The Beatles are one of the most successful bands to walk the earth. Even if you don’t get the ‘Beatlemania’, we have some lyrics that anyone with a soul could recognise as pure genius. 

The Beatles have had their fair-share of musical gimmicks, of bad songs and even worse press conferences. But at the heart of this transcendent band are a set of individual creative geniuses. They have produced funky philosophy and playable poetry—always intimately representing the experience of life. They write the kind of material that Walt Whitman would be proud of (if Walt Whitman could go wild on a drum kit, that is).

Five Lyric Picks from Four Brilliant Men

Doesn’t have a point of view
Knows not where he’s going to
Isn’t he a bit like you and me?

‘Nowhere Man’, Rubber Soul

In Nowhere Man, we are assured that inexperience and unpreparedness is not a shameful quality. Lennon speaks often of the self-inflicted complications of humanity. Less-so like a philosophical figure, and more-so like a good friend, Lennon reminds us that: ‘It’s alright to merely exist. It’s alright to not know it all. It’s alright, because we are the same.’ Thanks, John. I needed to hear that.

And in the end, the love you take is equal to the love you make.

‘The End’, Abbey Road

Paul McCartney claims this couplet was inspired by Shakespeare. The lyrics straightforwardly and powerfully handle themes of love and life. The End was written as their finale to Abbey Road (with ‘Her Majesty’ as an added bonus), and these lines were written as the epitaph of The Beatles. The End was the last song they all worked on together. It’s the kind of thing a wise parent might say: “Treat others the way you want to be treated.” “Give as much kindness as you receive.” Paul McCartney might be our collective Dad, and I’m not mad about it.

Words are flowing out 
Like endless rain into a paper cup 
They slither while they pass 
They slip away across the universe.

‘Across the Universe’, Let it Be

These cosmic lyrics are like something out of a Walt Whitman anthology. The imagery is crisp and fascinating. The movement from the small-scale ‘paper cup’ to the infinite scale of the ‘universe’ almost makes you dizzy. As with most of Lennon’s songs, this is about himself and his own experience of creativity— Writing about writing is only done well by a select few, Lennon being one of them. And let’s be honest, it’s just poetry to our ears. 

Picture yourself on a boat on a river 
With tangerine trees and marmalade skies. 
Somebody calls you, you answer quite slowly, 
A girl with kaleidoscope eyes.

‘Lucy in the Sky with Diamonds’, Sgt. Pepper’s Lonely Hearts Club Band

The imagery in these lines is just breath-taking. It’s both tantalising and calming; the kind of words you want to hear whilst meditating or preparing to sleep. These lines convey perfectly how lyrics can –like a good book— transport you to elsewhere. You can travel the cosmos, you can wander the deserts, you can fall in love, you can be in the sky with diamonds. Especially if you’re called ‘Lucy’.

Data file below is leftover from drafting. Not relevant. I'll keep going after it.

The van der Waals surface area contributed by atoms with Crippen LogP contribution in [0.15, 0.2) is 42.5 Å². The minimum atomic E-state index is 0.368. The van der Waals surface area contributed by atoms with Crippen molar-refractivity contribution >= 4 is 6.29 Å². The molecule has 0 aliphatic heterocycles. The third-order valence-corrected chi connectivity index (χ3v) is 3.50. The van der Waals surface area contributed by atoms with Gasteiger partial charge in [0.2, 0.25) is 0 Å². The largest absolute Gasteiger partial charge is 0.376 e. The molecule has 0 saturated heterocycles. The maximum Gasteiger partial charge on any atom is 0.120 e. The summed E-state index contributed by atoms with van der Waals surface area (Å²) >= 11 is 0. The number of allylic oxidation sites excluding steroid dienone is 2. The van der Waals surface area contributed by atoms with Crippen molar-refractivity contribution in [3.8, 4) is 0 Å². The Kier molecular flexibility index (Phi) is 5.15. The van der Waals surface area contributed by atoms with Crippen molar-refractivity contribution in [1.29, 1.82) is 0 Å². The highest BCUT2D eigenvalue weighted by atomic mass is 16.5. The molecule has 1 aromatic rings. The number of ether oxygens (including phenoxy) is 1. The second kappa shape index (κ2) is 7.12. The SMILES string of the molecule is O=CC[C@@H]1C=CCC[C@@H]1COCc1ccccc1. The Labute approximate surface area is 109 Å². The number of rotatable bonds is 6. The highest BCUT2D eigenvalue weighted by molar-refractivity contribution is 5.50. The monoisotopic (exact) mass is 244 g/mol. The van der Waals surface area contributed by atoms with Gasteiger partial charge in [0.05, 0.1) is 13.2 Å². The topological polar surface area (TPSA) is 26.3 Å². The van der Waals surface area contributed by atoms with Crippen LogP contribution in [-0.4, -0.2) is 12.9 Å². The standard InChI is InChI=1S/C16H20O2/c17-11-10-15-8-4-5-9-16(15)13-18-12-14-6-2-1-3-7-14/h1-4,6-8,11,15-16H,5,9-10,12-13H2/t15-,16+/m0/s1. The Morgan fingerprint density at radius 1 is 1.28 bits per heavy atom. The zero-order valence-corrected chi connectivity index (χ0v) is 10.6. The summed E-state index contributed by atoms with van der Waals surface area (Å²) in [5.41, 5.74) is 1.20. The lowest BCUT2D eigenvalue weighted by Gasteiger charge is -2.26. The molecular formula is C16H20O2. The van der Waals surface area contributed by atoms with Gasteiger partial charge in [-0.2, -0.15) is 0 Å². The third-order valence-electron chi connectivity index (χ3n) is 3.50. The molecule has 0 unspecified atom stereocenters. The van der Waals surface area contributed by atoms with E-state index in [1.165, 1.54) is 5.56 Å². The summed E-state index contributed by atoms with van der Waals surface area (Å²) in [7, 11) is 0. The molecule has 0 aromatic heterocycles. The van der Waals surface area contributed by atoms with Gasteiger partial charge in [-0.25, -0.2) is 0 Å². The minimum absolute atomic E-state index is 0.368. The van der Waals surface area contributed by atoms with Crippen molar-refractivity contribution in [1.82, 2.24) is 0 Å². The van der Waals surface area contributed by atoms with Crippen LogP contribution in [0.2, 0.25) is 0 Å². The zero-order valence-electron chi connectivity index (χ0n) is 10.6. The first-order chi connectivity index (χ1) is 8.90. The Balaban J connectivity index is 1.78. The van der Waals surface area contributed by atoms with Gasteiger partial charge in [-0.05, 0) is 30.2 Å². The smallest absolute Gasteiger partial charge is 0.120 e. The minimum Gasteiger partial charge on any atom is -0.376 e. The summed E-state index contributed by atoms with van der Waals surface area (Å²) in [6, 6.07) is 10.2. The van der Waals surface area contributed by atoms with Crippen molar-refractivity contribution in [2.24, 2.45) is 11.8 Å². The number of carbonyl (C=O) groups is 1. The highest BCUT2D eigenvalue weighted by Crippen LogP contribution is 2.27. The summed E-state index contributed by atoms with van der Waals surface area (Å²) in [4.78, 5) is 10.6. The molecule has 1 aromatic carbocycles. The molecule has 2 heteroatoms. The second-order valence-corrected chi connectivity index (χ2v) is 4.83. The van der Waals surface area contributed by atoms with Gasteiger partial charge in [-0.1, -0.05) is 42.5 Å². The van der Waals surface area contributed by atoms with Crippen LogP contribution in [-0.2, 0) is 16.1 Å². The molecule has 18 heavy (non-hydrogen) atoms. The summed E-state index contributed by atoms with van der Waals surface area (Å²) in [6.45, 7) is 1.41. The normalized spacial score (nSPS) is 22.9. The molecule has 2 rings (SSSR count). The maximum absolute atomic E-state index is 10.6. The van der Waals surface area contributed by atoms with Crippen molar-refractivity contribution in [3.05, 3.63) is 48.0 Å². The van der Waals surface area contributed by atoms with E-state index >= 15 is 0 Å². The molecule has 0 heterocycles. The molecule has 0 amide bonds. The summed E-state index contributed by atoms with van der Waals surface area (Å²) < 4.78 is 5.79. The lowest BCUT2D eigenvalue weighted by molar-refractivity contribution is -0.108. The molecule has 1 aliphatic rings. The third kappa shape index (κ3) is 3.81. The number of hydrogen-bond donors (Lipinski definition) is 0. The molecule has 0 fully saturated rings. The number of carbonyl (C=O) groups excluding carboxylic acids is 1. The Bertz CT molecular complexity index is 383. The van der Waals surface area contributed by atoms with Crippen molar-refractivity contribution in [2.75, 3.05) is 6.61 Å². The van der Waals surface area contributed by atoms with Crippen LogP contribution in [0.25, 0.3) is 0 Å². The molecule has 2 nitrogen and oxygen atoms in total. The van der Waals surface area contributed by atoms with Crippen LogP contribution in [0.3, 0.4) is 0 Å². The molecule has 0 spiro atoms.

Yesterday, all my troubles seemed so far away
Now it looks as though they’re here to stay 
Oh, I believe in yesterday

‘Yesterday’, Help!

Yesterday’s lyrics were rendered by Paul McCartney. It’s believed he was writing about his mother, who died when he was just fourteen. These lines, whether contextualised or not, speak of the fundamental human desire to return to a safe place—even if that place is no longer accessible. This song is about about preservation, as well as loss. There is a gentle reminder that ‘today’ will inevitably pass and become ‘yesterday’— Just as all human life eventually passes away. McCartney explores how, even with losing a loved one, you can recall your affection for them. Whilst they only exist within the borders of ‘Yesterday’, you can still ‘believe’ in what they meant to you and what they represented. 

So, what’s all the fuss?

For me, the Beatles represent confidence, humour and love. Beatlemania isn’t required in order to recognise their genius. You don’t need to know a lot about the world to relate to their songs— we are all nowhere men after all. What could be better than philosophical poetry that touches the soul? Putting it alongside a tune you can sing-along and dance to. They are musicians and they know how to rock-out (“I’ve got blisters on my fingers!”). 

What’s your favourite Beatles track? Have you got any better lyrics that we’ve missed off? Are you lucky enough to have your name in a Beatles song? Let us know in the comments.